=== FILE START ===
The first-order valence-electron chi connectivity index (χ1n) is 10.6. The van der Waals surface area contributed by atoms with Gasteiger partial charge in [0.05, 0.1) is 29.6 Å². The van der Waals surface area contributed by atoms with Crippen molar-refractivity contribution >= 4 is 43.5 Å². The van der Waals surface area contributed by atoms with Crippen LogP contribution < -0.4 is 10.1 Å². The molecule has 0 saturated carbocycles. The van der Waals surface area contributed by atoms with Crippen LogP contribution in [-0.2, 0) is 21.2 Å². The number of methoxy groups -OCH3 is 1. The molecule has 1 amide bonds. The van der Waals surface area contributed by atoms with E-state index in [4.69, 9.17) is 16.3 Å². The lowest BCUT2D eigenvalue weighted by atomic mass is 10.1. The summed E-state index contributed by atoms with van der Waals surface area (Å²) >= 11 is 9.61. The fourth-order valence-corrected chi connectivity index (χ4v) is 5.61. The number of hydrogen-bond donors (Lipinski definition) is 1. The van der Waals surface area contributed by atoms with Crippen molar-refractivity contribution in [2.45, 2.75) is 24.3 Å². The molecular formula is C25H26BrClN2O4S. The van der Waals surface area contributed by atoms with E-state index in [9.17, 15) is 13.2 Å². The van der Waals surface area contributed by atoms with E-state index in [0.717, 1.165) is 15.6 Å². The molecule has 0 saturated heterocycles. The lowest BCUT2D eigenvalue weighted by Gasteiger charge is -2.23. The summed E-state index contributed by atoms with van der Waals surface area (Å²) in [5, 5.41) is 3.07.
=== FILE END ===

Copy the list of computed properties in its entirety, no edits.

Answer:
The first-order valence-electron chi connectivity index (χ1n) is 10.6. The van der Waals surface area contributed by atoms with Gasteiger partial charge in [0.05, 0.1) is 29.6 Å². The van der Waals surface area contributed by atoms with Crippen molar-refractivity contribution >= 4 is 43.5 Å². The van der Waals surface area contributed by atoms with Crippen LogP contribution < -0.4 is 10.1 Å². The molecule has 0 saturated carbocycles. The van der Waals surface area contributed by atoms with Crippen LogP contribution in [-0.2, 0) is 21.2 Å². The number of methoxy groups -OCH3 is 1. The molecule has 1 amide bonds. The van der Waals surface area contributed by atoms with E-state index in [4.69, 9.17) is 16.3 Å². The lowest BCUT2D eigenvalue weighted by atomic mass is 10.1. The summed E-state index contributed by atoms with van der Waals surface area (Å²) >= 11 is 9.61. The fourth-order valence-corrected chi connectivity index (χ4v) is 5.61. The number of hydrogen-bond donors (Lipinski definition) is 1. The van der Waals surface area contributed by atoms with Crippen molar-refractivity contribution in [2.45, 2.75) is 24.3 Å². The molecular formula is C25H26BrClN2O4S. The van der Waals surface area contributed by atoms with E-state index in [9.17, 15) is 13.2 Å². The van der Waals surface area contributed by atoms with E-state index in [0.717, 1.165) is 15.6 Å². The molecule has 0 saturated heterocycles. The lowest BCUT2D eigenvalue weighted by Gasteiger charge is -2.23. The summed E-state index contributed by atoms with van der Waals surface area (Å²) in [5, 5.41) is 3.07.